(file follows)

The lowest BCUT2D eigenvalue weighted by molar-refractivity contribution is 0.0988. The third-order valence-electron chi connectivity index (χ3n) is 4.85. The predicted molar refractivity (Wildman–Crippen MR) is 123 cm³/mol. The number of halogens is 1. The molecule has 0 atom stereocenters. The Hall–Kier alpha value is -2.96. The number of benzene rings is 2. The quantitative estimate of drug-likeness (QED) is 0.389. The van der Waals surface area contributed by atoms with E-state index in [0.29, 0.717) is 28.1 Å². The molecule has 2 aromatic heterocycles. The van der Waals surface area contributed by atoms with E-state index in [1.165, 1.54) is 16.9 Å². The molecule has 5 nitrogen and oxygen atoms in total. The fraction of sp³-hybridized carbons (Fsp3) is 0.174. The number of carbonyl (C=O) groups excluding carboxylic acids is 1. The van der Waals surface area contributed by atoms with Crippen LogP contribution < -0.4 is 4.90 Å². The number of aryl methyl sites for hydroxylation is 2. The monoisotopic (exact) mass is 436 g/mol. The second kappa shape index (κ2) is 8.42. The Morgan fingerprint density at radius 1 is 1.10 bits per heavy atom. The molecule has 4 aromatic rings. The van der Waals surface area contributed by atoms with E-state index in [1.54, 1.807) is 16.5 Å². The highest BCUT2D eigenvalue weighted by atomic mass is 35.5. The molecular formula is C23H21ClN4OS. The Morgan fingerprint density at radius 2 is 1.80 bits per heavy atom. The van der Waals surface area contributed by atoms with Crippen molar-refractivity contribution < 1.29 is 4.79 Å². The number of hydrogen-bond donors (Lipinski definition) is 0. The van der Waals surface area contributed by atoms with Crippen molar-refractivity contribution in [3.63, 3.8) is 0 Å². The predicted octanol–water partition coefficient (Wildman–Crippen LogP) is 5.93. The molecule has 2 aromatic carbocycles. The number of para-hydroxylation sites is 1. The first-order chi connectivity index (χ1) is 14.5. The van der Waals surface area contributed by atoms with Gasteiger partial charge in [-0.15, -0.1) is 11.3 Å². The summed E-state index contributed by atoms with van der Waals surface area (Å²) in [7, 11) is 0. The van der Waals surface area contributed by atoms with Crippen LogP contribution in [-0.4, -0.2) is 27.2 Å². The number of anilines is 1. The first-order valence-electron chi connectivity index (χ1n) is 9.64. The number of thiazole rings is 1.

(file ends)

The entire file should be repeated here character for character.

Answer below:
The lowest BCUT2D eigenvalue weighted by molar-refractivity contribution is 0.0988. The third-order valence-electron chi connectivity index (χ3n) is 4.85. The predicted molar refractivity (Wildman–Crippen MR) is 123 cm³/mol. The number of halogens is 1. The molecule has 0 atom stereocenters. The Hall–Kier alpha value is -2.96. The number of benzene rings is 2. The quantitative estimate of drug-likeness (QED) is 0.389. The van der Waals surface area contributed by atoms with E-state index in [0.29, 0.717) is 28.1 Å². The molecule has 2 aromatic heterocycles. The van der Waals surface area contributed by atoms with E-state index in [1.165, 1.54) is 16.9 Å². The molecule has 5 nitrogen and oxygen atoms in total. The fraction of sp³-hybridized carbons (Fsp3) is 0.174. The number of carbonyl (C=O) groups excluding carboxylic acids is 1. The van der Waals surface area contributed by atoms with Crippen LogP contribution < -0.4 is 4.90 Å². The number of aryl methyl sites for hydroxylation is 2. The monoisotopic (exact) mass is 436 g/mol. The second kappa shape index (κ2) is 8.42. The Morgan fingerprint density at radius 1 is 1.10 bits per heavy atom. The molecule has 4 aromatic rings. The van der Waals surface area contributed by atoms with E-state index in [1.54, 1.807) is 16.5 Å². The highest BCUT2D eigenvalue weighted by atomic mass is 35.5. The molecular formula is C23H21ClN4OS. The Morgan fingerprint density at radius 2 is 1.80 bits per heavy atom. The van der Waals surface area contributed by atoms with Crippen molar-refractivity contribution < 1.29 is 4.79 Å². The number of hydrogen-bond donors (Lipinski definition) is 0. The van der Waals surface area contributed by atoms with Crippen molar-refractivity contribution in [3.63, 3.8) is 0 Å². The predicted octanol–water partition coefficient (Wildman–Crippen LogP) is 5.93. The molecule has 2 aromatic carbocycles. The number of para-hydroxylation sites is 1. The first-order chi connectivity index (χ1) is 14.5. The van der Waals surface area contributed by atoms with Gasteiger partial charge in [-0.15, -0.1) is 11.3 Å². The summed E-state index contributed by atoms with van der Waals surface area (Å²) in [7, 11) is 0. The van der Waals surface area contributed by atoms with Crippen LogP contribution in [-0.4, -0.2) is 27.2 Å². The number of anilines is 1. The first-order valence-electron chi connectivity index (χ1n) is 9.64. The number of thiazole rings is 1.